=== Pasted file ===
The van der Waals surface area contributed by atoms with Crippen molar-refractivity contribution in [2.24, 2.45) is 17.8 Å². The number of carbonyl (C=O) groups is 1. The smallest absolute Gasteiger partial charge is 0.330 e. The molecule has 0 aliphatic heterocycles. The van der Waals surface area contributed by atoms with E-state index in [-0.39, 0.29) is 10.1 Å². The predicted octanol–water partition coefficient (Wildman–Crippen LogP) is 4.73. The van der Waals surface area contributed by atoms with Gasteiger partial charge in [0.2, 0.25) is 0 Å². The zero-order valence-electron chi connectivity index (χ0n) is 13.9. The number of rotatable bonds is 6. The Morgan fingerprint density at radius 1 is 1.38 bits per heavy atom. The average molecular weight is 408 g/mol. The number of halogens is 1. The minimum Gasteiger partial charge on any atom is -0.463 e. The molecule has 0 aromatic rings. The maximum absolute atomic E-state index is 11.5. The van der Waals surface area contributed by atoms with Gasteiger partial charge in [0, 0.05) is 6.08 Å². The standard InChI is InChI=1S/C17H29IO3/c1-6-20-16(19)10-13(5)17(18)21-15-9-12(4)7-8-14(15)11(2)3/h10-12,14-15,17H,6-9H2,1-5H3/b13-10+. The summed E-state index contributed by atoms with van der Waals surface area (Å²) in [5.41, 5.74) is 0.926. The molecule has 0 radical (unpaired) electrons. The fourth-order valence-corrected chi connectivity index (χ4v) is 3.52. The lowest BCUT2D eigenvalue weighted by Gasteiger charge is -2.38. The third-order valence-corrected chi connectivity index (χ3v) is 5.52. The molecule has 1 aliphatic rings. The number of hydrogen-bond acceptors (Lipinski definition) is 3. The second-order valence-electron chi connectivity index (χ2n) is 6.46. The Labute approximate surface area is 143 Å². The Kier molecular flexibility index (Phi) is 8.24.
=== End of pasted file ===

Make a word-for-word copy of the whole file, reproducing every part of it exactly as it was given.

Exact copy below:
The van der Waals surface area contributed by atoms with Crippen molar-refractivity contribution in [2.24, 2.45) is 17.8 Å². The number of carbonyl (C=O) groups is 1. The smallest absolute Gasteiger partial charge is 0.330 e. The molecule has 0 aliphatic heterocycles. The van der Waals surface area contributed by atoms with E-state index in [-0.39, 0.29) is 10.1 Å². The predicted octanol–water partition coefficient (Wildman–Crippen LogP) is 4.73. The van der Waals surface area contributed by atoms with Gasteiger partial charge in [0.2, 0.25) is 0 Å². The zero-order valence-electron chi connectivity index (χ0n) is 13.9. The number of rotatable bonds is 6. The Morgan fingerprint density at radius 1 is 1.38 bits per heavy atom. The average molecular weight is 408 g/mol. The number of halogens is 1. The minimum Gasteiger partial charge on any atom is -0.463 e. The molecule has 0 aromatic rings. The maximum absolute atomic E-state index is 11.5. The van der Waals surface area contributed by atoms with Gasteiger partial charge in [0, 0.05) is 6.08 Å². The standard InChI is InChI=1S/C17H29IO3/c1-6-20-16(19)10-13(5)17(18)21-15-9-12(4)7-8-14(15)11(2)3/h10-12,14-15,17H,6-9H2,1-5H3/b13-10+. The summed E-state index contributed by atoms with van der Waals surface area (Å²) in [5.41, 5.74) is 0.926. The molecule has 0 radical (unpaired) electrons. The fourth-order valence-corrected chi connectivity index (χ4v) is 3.52. The lowest BCUT2D eigenvalue weighted by Gasteiger charge is -2.38. The third-order valence-corrected chi connectivity index (χ3v) is 5.52. The molecule has 1 aliphatic rings. The number of hydrogen-bond acceptors (Lipinski definition) is 3. The second-order valence-electron chi connectivity index (χ2n) is 6.46. The Labute approximate surface area is 143 Å². The Kier molecular flexibility index (Phi) is 8.24.